A Russian nuclear executive who was proven by the FBI to be involved in a racketeering scheme involving bribery, kickbacks, extortion and money laundering, was given a visa by the Obama administration, reports The Hill.
Court records show that the TENEX executive Vadim Mikerin was engaged in illegal content since fall of 2009, and yet was allowed into the U.S. with a L1 temporary work visa when he arrived in December 2011.
Just months before he was arrested, his visa was renewed in August 2014, which he and his company applied for in the summer of 2011. “An L1 visa permits a temporary transfer of a foreign company’s manager to the United States because the visa holder is deemed to have unique skills,” according to The Hill.
“It is concerning that a suspected criminal was able to apply for and renew a work visa while being under FBI investigation,” Senate Judiciary Committee Chairman Chuck Grassley (R-IA) wrote in the letter. Congressional committees led by multiple members of the GOP sent a letter on Tuesday to the State Department and Homeland Security Department demanding answers.
The FBI or Homeland and State did not give an explanation to The Hill, but officials familiar with law enforcement issues involving visas said it was possible the FBI evidence on Mikerin was not flagged in databases checked by State and Homeland before Mikerin was granted entry.
Another possibility is that the FBI allowed Mikerin in so they could monitor his activities as a part of a larger counterintelligence operation and detect other possible conspirators. The Homeland Security’s own internal watchdog, said there were several “shortfalls” in the screening of applicants for H1-B visas, which is a similar work visa like L1.
The government safeguards “provide minimal assurance that H-1B visa participants are compliant and not engaged in fraudulent activity,” the inspector general warmed.
During the five-year delay between the time the FBI first detected illegal conduct from Mikerin and when he was finally arrested in 2014, the Obama administration approved the controversial sale of uranium assets to Mikerin’s parent company Rosatom and allowed billions in new contracts to be signed between TENEX and American utilities.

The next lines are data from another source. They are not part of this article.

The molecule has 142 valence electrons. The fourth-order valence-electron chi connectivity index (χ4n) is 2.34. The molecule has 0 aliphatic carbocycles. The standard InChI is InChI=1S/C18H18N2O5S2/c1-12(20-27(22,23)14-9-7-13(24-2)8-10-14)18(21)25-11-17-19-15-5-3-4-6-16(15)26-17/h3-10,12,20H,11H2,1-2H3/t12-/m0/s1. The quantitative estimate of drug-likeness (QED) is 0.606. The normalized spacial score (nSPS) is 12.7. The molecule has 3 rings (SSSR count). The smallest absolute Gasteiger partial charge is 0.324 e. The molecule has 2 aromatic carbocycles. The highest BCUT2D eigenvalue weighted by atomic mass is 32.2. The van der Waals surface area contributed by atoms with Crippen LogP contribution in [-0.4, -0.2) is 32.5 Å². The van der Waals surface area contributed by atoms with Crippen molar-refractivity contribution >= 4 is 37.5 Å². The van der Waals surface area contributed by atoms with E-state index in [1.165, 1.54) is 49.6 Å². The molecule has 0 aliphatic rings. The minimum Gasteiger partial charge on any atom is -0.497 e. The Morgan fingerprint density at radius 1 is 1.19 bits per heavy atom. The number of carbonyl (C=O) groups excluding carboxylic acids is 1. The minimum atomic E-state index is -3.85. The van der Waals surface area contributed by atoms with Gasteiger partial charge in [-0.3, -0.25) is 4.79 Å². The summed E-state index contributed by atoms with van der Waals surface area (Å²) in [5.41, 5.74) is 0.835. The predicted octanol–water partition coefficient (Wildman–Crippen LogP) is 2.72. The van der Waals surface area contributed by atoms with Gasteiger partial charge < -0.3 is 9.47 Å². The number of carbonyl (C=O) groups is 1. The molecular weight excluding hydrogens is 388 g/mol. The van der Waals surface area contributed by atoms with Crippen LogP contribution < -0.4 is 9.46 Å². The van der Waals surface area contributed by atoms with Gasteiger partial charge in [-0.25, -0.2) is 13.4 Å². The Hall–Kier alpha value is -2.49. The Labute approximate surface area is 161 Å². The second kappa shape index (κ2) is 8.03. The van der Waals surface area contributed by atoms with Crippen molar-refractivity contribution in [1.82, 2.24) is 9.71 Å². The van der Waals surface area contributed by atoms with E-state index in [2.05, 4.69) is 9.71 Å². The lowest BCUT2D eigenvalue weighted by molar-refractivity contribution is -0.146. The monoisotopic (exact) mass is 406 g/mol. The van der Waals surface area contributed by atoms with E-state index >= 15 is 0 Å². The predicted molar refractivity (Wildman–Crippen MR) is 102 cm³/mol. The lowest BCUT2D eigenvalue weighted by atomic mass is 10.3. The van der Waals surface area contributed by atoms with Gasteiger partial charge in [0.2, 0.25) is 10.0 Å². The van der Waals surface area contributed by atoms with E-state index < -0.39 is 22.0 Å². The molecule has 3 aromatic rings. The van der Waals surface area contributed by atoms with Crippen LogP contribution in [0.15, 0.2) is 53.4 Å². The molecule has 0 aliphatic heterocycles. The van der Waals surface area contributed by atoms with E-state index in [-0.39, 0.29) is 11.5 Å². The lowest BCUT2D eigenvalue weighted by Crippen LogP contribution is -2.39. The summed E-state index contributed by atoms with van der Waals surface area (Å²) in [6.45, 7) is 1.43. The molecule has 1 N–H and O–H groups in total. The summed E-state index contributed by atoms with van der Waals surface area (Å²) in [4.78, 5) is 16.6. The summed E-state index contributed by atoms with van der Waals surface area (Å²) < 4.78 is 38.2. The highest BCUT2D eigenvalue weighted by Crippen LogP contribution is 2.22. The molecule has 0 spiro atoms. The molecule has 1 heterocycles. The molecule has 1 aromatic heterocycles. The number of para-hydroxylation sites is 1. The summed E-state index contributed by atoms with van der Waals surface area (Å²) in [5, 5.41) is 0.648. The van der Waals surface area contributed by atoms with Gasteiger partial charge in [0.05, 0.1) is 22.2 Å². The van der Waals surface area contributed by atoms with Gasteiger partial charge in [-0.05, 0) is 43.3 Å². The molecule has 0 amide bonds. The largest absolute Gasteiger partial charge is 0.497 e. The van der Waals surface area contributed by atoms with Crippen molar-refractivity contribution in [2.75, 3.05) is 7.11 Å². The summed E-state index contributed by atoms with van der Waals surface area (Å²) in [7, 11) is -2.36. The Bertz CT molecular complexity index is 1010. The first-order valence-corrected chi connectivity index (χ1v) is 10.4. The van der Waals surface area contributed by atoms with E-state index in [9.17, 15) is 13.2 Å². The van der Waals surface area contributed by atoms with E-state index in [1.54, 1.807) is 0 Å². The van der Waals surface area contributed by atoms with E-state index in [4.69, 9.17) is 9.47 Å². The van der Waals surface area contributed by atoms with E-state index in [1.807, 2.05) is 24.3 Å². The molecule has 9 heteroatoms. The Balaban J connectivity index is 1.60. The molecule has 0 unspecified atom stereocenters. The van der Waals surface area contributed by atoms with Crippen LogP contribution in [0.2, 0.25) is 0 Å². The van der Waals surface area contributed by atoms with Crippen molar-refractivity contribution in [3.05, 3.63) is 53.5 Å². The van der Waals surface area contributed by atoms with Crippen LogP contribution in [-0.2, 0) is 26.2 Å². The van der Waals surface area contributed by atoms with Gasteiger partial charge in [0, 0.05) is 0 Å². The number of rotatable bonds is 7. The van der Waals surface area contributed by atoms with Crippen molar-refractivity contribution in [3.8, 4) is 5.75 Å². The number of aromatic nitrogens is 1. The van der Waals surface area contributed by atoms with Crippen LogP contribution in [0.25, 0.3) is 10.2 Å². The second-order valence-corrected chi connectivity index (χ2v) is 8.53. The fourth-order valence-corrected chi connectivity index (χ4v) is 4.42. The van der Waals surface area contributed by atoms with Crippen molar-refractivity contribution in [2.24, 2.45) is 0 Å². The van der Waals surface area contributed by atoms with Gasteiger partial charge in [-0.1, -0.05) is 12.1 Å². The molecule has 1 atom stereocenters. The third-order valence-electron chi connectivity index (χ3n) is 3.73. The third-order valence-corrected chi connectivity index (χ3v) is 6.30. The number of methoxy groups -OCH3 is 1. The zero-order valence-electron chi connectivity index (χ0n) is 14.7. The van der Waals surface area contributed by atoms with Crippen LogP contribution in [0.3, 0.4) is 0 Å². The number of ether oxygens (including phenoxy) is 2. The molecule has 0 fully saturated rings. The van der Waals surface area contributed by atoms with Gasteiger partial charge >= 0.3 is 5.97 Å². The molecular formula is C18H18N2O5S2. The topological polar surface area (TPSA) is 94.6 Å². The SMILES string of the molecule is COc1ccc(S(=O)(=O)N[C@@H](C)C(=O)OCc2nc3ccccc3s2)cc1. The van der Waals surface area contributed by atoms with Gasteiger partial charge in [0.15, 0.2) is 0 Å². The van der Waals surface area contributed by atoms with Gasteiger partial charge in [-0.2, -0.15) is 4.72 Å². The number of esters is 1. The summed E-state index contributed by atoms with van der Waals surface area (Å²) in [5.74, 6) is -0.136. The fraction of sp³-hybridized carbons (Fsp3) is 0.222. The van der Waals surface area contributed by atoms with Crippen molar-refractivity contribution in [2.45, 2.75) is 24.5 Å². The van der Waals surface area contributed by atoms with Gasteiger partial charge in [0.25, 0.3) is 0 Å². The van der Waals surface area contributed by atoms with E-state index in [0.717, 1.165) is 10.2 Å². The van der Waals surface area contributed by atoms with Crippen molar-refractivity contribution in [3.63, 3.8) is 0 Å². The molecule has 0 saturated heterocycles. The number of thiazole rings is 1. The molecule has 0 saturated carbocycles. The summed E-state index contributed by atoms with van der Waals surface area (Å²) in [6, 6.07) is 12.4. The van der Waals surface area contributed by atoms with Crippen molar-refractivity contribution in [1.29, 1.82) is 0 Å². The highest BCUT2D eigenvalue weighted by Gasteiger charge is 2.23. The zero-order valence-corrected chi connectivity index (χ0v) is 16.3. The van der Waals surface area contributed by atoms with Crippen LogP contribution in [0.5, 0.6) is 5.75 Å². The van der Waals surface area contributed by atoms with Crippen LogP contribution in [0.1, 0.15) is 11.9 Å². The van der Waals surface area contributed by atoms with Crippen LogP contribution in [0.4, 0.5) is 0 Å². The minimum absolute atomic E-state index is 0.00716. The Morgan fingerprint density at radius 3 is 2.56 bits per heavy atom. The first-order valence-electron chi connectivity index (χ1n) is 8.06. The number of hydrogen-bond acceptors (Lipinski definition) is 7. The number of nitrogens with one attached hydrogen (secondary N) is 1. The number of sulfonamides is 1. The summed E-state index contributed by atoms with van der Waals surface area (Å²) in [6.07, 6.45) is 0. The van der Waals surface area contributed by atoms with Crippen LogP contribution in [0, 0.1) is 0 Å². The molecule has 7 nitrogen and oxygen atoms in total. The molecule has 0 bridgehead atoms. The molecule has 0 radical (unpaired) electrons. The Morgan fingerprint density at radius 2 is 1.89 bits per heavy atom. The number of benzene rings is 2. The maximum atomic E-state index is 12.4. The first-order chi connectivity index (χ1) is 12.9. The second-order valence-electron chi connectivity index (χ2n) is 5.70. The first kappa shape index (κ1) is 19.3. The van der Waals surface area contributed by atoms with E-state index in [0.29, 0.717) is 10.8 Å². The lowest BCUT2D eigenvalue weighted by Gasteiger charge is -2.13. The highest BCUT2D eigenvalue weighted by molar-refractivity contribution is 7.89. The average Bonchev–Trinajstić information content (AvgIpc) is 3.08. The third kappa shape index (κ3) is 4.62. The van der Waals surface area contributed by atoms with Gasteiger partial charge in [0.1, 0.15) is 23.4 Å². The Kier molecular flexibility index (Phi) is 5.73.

Republican lawmakers now want to know whether the criminal scheme should have been grounds to oppose those deals.
Merkin’s own legal team believes the five-year delay should be grounds for dismissing the charges against the executive of the Russian nuclear firm TENEX. His lawyers noted that he was able to enter the country legally anyways, and a potential defense witness died of cancer before he could be cross-examined:
“In 2009, the government began an investigation into the alleged criminal activity set forth in the indictment, and the last overt act of the alleged conspiracy occurred in January 2012,” the defense lawyers wrote. “Despite this, and despite knowing in early-2011 that an alleged co-conspirator and key defense witness was terminally ill, the government delayed seizing key evidence — which was then destroyed — and delayed bringing the Indictment until the end of 2014.”
The defense lawyers continue to say that the government did not have enough credible evidence against Merkin, so that is why the government delayed the sentencing and the consequences thereof all the more prejudicial.
Merkin was assured that his information was being briefed to the highest levels of U.S. government, but in fact was not:
“‘On at least two occasions my client was told by his FBI agent handlers that information about the Russian nuclear bribery scheme he uncovered had been briefed to President Obama and that agents were keeping then FBI Director Robert Mueller informed as well,’ attorney Victoria Toensing said. ‘One of the briefings occurred before the Obama administration approved the Uranium One deal in fall 2010.
While he has not first hand knowledge of what was in the president’s daily briefings, he was told unequivocally by the agents that information from the bribery case had been shared with the president and other senior officials and was given praise for providing that evidence,’ Toensing added.”
The court however, was ultimately not convinced and Mikerin eventually pled guilty to a money laundering charge for a racketeering scheme that prosecutors said stretched form 2004 to 2014 and included bribery payments to the heads of an American trucking company that moved sensitive uranium around the country.
Mikerin was sentenced to four years in prison in December 2015, and a federal prosecutor argued the defendant should not be shown more leniency because the evidence the FBI had gathered showed a sensitive asset, a uranium shipping company, had been compromised by the bribery-kickback scheme.
Why was a Russian official coming to the U.S. soliciting bribes from companies working in such sensitive areas? That is exactly what the assistant U.S. Attorney Ephraim Wernick was quoted in saying in the media report for the sentencing hearing.